You can guess what people think, or you can find out – why polling is a force for good

By Lord Ashcroft

First published on 21 April 2018 in India’s Sunday Guardian

It’s been a bumpy few years for the pollsters. Surveys overestimated support for Angela Merkel’s party in last September’s German elections, having correctly identified Emmanuel Macron as the front runner in a competitive field in France earlier in the year. In the last two national contests in the UK, most pollsters expected a knife-edge result in 2015 and a comfortable Conservative victory in 2017, but got precisely the reverse. Before our 2016 referendum most surveys suggested the country would vote to remain in the European Union, and a few months later many received a second shock with the election of President Donald Trump.

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Red For Danger

By Lord Ashcroft

First published in the Telegraph Magazine on 21 April 2018.

One hundred years ago today, Germany’s flying ace the ‘Red Baron’ was shot from the skies – but not before he had achieved a record 80 ‘kills’.


Brexit Britain won’t forget its old friends

By Lord Ashcroft

First published on 17 April 2018 in The Times Of Malta

Britain’s friendship with Malta is so long and so rich that it would be easy to take for granted. The award of the George Cross in 1942 by King George VI to bear witness to the nation’s “heroism and devotion” following the second siege of Malta is only the best-known episode in a story that spans the centuries: the joint enterprise of ridding Malta of the French garrison in 1800, the islands’ part in the British Empire, their crucial role as a supply station in the First World War, their valiant endurance against the Axis powers in the Second, their long service as the home of the British Mediterranean Fleet, and accession to the Commonwealth on gaining independence in 1964 are testament to a true partnership. (more…)

See the April edition of Britain at War for Lord Ashcroft’s new bravery article


Lord Ashcroft KCMG PC has had his latest “hero of the month” article published in Britain at War, the country’s best-selling military history monthly magazine.

The April issue of the magazine has a two-page write-up on the life and bravery of Honorary Lieutenant Colonel Reginald Frederick Hayward, who was awarded the Victoria Cross (VC) for outstanding bravery during the Great War. (more…)

Masters of the Skies

By Lord Ashcroft

First published in the Daily Express on 31 March 2018.

It should never be forgotten that when the Royal Air Force was formed on April 1 1918, powered flight, in general, and aerial combat, in particular, were in their infancy. (more…)

Do not doubt Donald Trump – he could easily be re-elected

By Lord Ashcroft

This piece was initially published at

If in November 2020 we are looking back on how Donald J. Trump came to be re-elected as President of the United States, those undergoing a second round of horror and dismay will find themselves reflecting on how seriously, and how often, they underestimated their foe.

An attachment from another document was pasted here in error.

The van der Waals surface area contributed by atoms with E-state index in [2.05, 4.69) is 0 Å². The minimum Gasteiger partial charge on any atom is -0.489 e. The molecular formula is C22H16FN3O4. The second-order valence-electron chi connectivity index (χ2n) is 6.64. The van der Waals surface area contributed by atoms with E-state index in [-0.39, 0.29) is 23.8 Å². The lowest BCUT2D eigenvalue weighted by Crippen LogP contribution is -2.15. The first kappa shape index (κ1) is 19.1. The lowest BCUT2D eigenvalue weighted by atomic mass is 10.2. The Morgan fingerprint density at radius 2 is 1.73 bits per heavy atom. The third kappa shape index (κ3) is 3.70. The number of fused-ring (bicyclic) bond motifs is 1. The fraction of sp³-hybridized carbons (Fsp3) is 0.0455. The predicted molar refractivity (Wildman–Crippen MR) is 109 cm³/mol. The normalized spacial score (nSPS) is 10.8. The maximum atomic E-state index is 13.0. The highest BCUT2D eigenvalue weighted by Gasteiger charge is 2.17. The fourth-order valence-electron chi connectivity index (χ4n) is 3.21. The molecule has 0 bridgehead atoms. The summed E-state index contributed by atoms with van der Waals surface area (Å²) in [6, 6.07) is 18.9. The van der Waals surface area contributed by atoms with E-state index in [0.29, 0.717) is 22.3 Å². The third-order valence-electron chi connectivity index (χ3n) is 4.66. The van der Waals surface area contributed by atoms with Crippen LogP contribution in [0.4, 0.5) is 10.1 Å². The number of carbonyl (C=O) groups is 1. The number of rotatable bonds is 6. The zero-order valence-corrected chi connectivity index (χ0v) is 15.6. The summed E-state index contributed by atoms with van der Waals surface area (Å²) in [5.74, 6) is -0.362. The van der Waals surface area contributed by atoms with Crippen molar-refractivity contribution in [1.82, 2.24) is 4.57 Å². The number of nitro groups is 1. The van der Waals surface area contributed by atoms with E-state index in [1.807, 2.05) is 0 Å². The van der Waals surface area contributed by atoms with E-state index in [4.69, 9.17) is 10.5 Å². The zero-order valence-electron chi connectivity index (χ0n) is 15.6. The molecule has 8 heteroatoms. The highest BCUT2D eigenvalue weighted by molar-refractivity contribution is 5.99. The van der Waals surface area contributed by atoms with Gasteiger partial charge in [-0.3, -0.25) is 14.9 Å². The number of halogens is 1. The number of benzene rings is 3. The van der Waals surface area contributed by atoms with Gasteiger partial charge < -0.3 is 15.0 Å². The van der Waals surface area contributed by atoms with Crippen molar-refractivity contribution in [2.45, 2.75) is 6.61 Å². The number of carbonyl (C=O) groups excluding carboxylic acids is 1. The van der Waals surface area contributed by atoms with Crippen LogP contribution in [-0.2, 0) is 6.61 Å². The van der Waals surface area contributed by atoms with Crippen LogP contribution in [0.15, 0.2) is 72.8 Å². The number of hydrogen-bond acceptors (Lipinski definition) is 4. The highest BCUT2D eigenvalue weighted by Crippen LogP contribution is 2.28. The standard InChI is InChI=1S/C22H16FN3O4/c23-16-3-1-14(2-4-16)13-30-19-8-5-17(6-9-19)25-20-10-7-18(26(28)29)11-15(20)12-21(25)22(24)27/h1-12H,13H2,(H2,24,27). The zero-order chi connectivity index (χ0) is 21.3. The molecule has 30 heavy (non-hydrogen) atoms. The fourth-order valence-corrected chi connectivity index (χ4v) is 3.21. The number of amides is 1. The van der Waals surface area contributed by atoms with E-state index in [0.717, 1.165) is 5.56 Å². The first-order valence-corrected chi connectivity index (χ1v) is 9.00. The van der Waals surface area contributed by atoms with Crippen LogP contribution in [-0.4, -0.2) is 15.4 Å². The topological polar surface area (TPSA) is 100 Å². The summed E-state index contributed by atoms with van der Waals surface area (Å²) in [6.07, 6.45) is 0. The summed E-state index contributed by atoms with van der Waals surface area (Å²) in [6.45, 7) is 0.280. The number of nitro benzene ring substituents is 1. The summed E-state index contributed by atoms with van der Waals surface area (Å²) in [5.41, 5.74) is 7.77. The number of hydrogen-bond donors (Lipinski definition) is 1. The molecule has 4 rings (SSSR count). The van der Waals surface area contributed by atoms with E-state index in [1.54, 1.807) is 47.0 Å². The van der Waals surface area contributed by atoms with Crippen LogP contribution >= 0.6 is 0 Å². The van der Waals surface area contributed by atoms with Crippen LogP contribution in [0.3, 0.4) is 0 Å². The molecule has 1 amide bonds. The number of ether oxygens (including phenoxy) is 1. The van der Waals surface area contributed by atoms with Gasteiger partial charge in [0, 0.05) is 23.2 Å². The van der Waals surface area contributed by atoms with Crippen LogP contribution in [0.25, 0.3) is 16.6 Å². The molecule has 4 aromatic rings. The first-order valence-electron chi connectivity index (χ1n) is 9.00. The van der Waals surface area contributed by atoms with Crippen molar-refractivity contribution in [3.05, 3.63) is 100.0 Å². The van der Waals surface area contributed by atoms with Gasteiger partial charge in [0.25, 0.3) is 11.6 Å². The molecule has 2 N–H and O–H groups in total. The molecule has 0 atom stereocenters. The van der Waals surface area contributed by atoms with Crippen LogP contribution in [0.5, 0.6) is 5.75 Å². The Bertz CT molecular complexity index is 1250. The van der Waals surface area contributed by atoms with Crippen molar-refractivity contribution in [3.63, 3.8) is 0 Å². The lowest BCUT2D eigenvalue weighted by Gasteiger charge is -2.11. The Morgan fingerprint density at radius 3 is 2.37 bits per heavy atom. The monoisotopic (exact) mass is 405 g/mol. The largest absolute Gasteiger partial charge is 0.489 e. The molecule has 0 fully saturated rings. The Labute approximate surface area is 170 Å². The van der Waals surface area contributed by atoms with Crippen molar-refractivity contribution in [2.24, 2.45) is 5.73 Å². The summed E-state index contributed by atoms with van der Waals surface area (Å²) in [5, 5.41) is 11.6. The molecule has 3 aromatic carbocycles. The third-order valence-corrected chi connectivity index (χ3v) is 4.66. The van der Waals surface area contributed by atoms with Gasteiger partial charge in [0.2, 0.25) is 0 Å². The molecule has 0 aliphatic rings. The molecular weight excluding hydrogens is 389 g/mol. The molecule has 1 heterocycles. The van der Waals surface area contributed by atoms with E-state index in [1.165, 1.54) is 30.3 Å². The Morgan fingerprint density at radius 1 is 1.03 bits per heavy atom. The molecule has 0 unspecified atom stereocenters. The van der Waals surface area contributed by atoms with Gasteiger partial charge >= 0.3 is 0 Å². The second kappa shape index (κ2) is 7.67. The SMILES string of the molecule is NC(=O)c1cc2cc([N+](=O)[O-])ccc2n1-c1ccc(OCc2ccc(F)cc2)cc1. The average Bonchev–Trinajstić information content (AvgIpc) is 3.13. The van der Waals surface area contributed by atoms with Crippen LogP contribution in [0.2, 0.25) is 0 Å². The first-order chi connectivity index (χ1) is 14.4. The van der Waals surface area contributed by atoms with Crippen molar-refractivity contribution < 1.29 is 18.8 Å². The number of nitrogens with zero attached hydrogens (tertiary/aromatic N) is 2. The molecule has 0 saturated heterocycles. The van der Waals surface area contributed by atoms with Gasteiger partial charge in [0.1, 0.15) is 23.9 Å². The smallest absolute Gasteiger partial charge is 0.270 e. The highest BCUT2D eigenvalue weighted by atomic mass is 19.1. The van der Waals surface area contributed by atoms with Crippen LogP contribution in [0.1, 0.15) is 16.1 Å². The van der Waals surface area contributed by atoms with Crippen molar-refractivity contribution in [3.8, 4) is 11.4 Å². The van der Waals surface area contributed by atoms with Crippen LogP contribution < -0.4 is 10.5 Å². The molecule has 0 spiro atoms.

The left has history when it comes to looking down on, and therefore underrating, its opponents. Ronald Reagan was derided as a genial but bumbling movie actor but was elected twice to govern both his state and his country. As was George W. Bush, who seemed to inspire a kind of hysterical contempt in his adversaries: Haha, he’s so stupid. He says words like “misunderestimate.” Oh, he’s beaten us. Again.

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Recalling the bravery of Britain’s most decorated Great War pilot, Edward “Mick” Mannock, to mark the centenary of the RAF on April 1

By Lord Ashcroft

First published in the Daily Express on 24 March 2018.

WHEN the RAF was formed a century ago Edward “Mick” Mannock had already been terrorising German pilots in the skies for the best part of a year.

With his ruthless streak and hatred of the enemy, combined with his skill in the air and being a fine shot, he had built up a formidable reputation for his bravery. (more…)

‘We didn’t elect him to be a saint, we elected him to be a leader’: my latest American focus groups

By Lord Ashcroft

Last December the voters of Alabama did something they had not done for twenty-seven years – they elected a Democrat to the U.S. Senate. The extraordinary result prompted some to wonder whether the political tide could be turning, even in the Republican strongholds of the South. Last week I held focus groups in two neighbouring states, Tennessee and Mississippi, to take the temperature in the region, and to assess the current mood of American voters, especially those who had put Donald Trump in the White House.

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Ashcroft In America podcast: Tennessee & Mississippi

By Lord Ashcroft

Voters in Tennessee and Mississippi discuss Trump, Russia, North Korea, tariffs, flags, guns and Stormy Daniels, Memphis Congressman Steve Cohen predicts a ‘blue tsunami’ in November, and I interview Mississippi Governor Phil Bryant.

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Capital Punishment? The Conservatives and the 2018 London elections

By Lord Ashcroft

The local government elections on 3 May 2018 will be the first big test of voters’ opinion since they deprived the Conservatives of their majority in parliament last June. Among the most closely watched results from the authorities across Britain will be those from the 32 London boroughs.

Ten of these are currently under Conservative control, including the party’s two local government flagships: Westminster, run by the Tories since its creation in 1965, and Wandsworth, in Tory hands since 1978, even though, during the Blair years, all three of the borough’s MPs were Labour.

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